The main character struggles to make the “perfect” bao with her family until she discovers her own answer—making some just her size. Sweet, relatable, delicious.
Priya Dreams of Marigolds and Masala by Meenal Patel (2019).
Babi Ba reminisces about her memories of India by relaying sights and smells and spices with her granddaughter while they make rotli together.
Apple Cake: A Gratitude by Dawn Casey and Geneviève Godbout (2019).
A series of thank you’s to nature and its ingredients for, you guessed it, apple cake!
Wild Berries by Julie Flett (2013).
A contemplative journey in the woods for blueberry-picking with words in Cree and a recipe for wild blueberry jam. (You’ll find this one in my feature of Julie Flett’s Picture Book Life too.)
No Kimchi for Me by Aram Kim (2017).
Yoomi loves her grandmother’s food—except for kimchi, something the “big kids” eat. She’s determined to develop a taste for it to prove she’s a big kid too.
A Big Mooncake for Little Star by Grace Lin (2018).
An inventive, gorgeously illustrated mother-daughter moon myth inspired by Mid-Autumn Festival and mooncake midnight snacks!
Julia, Child by Kyo Maclear, pictures by Julie Morstad (2013).
A fictional imagining inspired by Julia Child on keeping the joie de vivre of childhood in cooking and eating no matter how old you are. And the one and only Coco Cake Land made chocolate almond cupcakes from this picture book in our collaborative blog post a few years ago too!
Thank You, Omu by Oge Mora (2018).
Omu’s stew smells so good, it attracts all kinds of visitors from her neighborhood, who she shares it with. When she has none left, those same people show up to return the favor. You can check out my post and craft to go with this lovely picture book here.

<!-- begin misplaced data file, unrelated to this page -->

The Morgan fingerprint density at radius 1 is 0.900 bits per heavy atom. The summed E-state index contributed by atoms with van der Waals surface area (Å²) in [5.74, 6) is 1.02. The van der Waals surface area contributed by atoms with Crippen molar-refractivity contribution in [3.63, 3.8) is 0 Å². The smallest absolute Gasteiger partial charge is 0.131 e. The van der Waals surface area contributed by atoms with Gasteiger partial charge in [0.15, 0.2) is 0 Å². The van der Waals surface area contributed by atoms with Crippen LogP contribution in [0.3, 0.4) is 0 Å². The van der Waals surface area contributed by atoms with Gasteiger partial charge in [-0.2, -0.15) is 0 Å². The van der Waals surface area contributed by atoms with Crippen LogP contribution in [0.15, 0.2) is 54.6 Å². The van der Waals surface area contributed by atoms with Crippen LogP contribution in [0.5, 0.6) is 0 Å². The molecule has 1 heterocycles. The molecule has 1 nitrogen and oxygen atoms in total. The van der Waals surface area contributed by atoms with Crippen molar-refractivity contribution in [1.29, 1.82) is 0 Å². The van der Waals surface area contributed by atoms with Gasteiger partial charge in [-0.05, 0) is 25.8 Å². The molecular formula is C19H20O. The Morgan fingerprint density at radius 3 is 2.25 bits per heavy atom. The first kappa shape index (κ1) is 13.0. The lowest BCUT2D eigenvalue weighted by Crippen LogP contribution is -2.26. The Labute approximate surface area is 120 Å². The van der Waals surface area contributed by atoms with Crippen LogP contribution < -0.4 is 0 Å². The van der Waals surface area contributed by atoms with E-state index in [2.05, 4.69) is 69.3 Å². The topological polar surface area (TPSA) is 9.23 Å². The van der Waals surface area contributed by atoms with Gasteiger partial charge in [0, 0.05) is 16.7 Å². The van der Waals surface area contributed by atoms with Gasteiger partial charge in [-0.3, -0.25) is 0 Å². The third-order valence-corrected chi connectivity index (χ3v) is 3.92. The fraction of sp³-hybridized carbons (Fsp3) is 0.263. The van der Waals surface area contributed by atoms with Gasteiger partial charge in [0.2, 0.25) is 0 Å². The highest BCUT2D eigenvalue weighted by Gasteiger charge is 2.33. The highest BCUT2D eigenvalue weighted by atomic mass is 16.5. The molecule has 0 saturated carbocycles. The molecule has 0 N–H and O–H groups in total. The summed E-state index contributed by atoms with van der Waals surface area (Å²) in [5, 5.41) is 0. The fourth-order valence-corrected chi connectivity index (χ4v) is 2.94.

Magic Ramen: The Story of Momofuku Ando written by Andrea Wang, illustrated by Kana Urbanowicz (2019).
A biography of Momofuku Ando who invented instant ramen with the desire to provide convenient, tasty meals to hungry people after World War II.
Frankie’s Favorite Food by Kelsey Garrity-Riley (2019).
A school story about food and costumes that’s full of cute food puns!
Dumpling Dreams: How Joyce Chen Brought the Dumpling from Beijing to Cambridge written by Carrie Clickard, illustrated by Katy Wu (2017).
This picture book is the story of Joyce Chen who brought dumplings from Beijing to Cambridge and became a restauranteur and TV show host!
Porcupine’s Pie by Laura Renauld, illustrated by Jennie Poh (2018).
A sweet story of baking, sharing, and friendship.
Saffron Ice Cream by Rashin (2018).
Rashin visits the beach in Brooklyn and compares and contrasts it to the beach she used to visit in Iran, the home she misses. Luckily, she meets a new friend and a new ice cream flavor in her new home, both ways to sweeten it.
Tea With Oliver by Mika Song (2017).
This one centers on two tea drinkers destined for friendship, eventually.
Max Makes a Cake by Michelle Edwards, illustrated by Charles Santoso (2014).
A story of a sibling making a birthday cake for his sister that folds in the Passover story and Jewish traditions as well.
To Market To Market by Nikki McClure (2011).
An exploration of a farmer’s market—its food and its growers.
Please, Mr. Panda by Steve Antony (2013).
This picture book has two key ingredients that make it a fit for a food list: manners and donuts! Plus, you can check out the donut recipe my dear friend at Thirsty for Tea made to pair with Mr. Panda’s story a couple of years ago.
Your turn! Any favorite food-centric picture books to share?